Post and Courier
September 19, 2014

Latta mayor on hot seat after police chief firing

Posted: 04/23/2014 08:00 p.m.


By Robert Behre

The small town of Latta has received national attention during the past week because its mayor fired the police chief and a town councilman released an audio recording that implied the mayor did this because the chief is gay.

The real story may be a bit more complicated than that, and no one expects the ending to be written before June 24.

That's when voters here decide if the mayor should keep his job.

Ryan Wilson of S.C. Equality said perhaps the most notable thing is how many people in this Dillon County town of 1,400 have rallied behind former Chief Crystal Moore amid signs that her sexuality led to her firing.

"They don't care who she goes home to at night," Wilson said. "That's an important part of all this: that the people of Latta are supporting the chief even though she is a lesbian."

So far, Moore's supporters have raised about $3,000 for her legal bills and living expenses, said Wil Brown, a supporter who organized the fund drive.

"It's been overwhelming the support local people have given it. When we started it, we recognized most of the names of people donating," he said, adding even more was given after the story was picked up by MSNBC. "Now we don't recognize any of them."

The story of Moore's firing became national after Councilman Jarett Taylor released a recording of his conversation with Mayor Earl Bullard in which the mayor expressed concern about Moore's "lifestyle."

"I would much rather have... and I will say this to anybody's face... somebody who drank and drank too much taking care of my child than I had somebody whose lifestyle is questionable around children," the mayor reportedly said.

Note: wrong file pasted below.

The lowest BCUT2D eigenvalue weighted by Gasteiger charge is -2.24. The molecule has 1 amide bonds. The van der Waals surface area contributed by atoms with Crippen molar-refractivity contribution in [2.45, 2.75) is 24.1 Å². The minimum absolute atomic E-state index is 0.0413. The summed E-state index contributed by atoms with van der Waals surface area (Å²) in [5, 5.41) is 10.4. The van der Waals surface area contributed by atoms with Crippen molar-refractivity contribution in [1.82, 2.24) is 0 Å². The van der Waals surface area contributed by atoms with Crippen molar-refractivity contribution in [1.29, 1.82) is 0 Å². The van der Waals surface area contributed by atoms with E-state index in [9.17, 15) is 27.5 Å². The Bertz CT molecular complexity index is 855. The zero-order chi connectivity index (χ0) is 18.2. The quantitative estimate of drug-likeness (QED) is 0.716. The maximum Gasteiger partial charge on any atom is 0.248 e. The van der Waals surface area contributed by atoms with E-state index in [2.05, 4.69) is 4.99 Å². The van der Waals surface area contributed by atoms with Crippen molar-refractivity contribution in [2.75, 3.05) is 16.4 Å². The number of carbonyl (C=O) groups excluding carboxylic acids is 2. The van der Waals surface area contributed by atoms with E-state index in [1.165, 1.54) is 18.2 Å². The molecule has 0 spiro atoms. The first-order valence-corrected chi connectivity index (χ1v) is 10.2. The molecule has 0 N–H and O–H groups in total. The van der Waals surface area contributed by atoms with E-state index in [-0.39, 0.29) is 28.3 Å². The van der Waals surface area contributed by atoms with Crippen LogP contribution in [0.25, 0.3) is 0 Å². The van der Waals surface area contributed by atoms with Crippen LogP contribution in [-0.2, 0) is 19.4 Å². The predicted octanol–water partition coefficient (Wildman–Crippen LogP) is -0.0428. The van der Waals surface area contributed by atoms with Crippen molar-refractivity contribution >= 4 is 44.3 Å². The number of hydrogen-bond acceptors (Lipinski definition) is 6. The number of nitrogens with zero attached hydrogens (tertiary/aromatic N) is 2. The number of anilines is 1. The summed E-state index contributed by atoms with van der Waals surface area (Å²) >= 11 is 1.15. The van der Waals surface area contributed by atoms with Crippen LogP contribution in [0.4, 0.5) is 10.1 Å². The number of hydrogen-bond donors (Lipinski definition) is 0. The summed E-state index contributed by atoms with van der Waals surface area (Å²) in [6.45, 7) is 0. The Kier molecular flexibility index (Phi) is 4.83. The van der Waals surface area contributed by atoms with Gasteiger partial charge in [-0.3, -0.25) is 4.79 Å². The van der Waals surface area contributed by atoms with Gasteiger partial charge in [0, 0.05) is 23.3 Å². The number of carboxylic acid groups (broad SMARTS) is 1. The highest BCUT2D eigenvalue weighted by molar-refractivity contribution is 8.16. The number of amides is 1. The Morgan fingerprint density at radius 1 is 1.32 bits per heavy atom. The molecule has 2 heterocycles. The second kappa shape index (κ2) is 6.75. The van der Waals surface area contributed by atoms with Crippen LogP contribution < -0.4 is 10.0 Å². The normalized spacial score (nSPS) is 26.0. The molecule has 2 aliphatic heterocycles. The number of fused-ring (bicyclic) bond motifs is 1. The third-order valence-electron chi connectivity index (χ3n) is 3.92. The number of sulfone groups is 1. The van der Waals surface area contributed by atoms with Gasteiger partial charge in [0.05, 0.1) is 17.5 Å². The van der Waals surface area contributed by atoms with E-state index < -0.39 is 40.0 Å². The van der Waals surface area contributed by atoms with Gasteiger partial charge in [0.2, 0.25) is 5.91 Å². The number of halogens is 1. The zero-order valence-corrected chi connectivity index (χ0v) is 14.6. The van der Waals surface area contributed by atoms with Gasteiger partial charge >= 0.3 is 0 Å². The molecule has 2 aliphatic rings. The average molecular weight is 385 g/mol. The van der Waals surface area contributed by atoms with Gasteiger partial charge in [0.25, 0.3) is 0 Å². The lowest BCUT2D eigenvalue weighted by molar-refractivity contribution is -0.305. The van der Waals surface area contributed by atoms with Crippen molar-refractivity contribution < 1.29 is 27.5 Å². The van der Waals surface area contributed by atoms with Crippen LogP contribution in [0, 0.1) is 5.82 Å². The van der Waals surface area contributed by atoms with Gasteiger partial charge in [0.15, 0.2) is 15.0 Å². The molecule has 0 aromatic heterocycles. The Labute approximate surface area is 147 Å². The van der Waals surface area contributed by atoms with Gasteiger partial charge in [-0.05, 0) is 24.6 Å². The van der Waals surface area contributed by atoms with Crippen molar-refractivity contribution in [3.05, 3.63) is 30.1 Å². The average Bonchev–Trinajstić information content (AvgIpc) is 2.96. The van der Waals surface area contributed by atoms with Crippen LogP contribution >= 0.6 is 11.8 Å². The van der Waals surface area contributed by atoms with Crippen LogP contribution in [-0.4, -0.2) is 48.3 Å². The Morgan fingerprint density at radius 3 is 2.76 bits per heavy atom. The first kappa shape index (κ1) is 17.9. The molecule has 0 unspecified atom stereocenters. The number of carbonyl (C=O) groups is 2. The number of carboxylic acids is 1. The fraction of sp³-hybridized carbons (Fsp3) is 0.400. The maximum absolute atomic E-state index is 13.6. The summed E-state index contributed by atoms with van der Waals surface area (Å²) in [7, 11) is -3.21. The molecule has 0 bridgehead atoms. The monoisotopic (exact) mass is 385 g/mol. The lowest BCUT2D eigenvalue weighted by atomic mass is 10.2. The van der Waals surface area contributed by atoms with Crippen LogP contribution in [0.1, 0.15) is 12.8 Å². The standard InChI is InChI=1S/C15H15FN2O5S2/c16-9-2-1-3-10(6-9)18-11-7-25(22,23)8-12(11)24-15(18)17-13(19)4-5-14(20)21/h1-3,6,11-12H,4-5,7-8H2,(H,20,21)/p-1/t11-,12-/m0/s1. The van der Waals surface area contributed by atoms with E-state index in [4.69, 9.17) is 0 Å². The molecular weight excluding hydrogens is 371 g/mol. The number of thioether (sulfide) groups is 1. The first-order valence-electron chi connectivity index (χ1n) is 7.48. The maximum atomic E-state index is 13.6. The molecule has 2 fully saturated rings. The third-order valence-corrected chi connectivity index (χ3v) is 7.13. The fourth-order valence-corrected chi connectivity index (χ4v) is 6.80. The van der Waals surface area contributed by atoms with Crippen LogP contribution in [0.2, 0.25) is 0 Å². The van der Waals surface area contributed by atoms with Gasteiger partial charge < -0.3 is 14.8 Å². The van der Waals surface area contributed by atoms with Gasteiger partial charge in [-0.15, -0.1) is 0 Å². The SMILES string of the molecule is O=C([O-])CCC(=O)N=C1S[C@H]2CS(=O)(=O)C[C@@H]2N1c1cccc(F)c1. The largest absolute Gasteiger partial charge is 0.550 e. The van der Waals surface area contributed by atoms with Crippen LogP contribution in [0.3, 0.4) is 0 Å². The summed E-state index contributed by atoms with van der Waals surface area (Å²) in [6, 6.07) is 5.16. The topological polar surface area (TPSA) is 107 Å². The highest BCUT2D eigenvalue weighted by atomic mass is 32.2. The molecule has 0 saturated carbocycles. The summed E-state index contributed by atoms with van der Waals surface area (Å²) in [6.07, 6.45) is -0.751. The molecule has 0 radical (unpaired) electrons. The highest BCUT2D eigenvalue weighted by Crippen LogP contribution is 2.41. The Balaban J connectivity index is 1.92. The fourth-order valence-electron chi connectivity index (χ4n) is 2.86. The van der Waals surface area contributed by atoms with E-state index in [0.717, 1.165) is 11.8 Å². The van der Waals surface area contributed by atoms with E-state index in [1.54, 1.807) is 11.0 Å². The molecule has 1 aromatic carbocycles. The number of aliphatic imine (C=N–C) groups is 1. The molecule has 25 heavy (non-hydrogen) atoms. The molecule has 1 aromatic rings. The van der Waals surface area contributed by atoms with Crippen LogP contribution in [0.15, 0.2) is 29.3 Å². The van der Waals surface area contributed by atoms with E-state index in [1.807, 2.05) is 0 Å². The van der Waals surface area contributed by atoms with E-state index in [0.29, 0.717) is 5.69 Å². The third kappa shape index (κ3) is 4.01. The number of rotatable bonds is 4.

Taylor said Wednesday he volunteers with law enforcement and was taught to document everything, so he made the tape and released it.

"It appears he's the only one who has a problem with Crystal," Taylor said of the mayor. "I don't think I've ever seen this town united behind such a cause. Maybe on September 11."

Bullard did not return a message left Tuesday but told WPDE NewsChannel 15 that Moore's sexuality was not a reason behind her firing. He said he could only talk about those details if Moore signed a paper authorizing him to do so.

Bullard added he can talk about what led to Moore's firing if she gives the town permission.

"Right now, it's a hot issue. It's getting media attention across the nation because of what they say I did," he told the station. "And they say I fired her because of her sexuality and nothing could be farther from the truth."

Brown said he has known Moore all his life - they grew up in the same small town, and Brown's mother taught Moore in school. Meanwhile, he also said that Latta Town Council decided this week not to hire a new chief for two months.

On June 24, the town's voters are scheduled to decide if the town should keep its current strong mayor form of government or change it to a weak mayor-strong council form.

"In theory, if the referendum passes, she could be rehired in 60 to 90 days," he said. "I don't think the current mayor is going to hire her back under any circumstance. It's really kind of a wait-and-see."

Moore has been on the town's police force for two decades but served as chief for only a few years. The mayor has been in office only four months, since the municipal election in December.

The chief's firing comes as S.C. Equality and other gay rights advocates have been pressuring the General Assembly to do more to prevent workplace discrimination against homosexuals. They have had little success to date, but the Latta incident could help.

"We've been talking about this issue for the past year and people often say, 'Does this ever happen?' " Wilson said. "The only justification that has surfaced so far is that she lost her job because she's a lesbian."

Brown said while the incident has had its ugly side, he has been encouraged that 75 people have felt strongly enough to contribute to help Moore.

"That's one of the things I'm most proud of, is how the town has come out and been supportive of her and showed how tolerant it can be," he added.

Reach Robert Behre at 937-5771.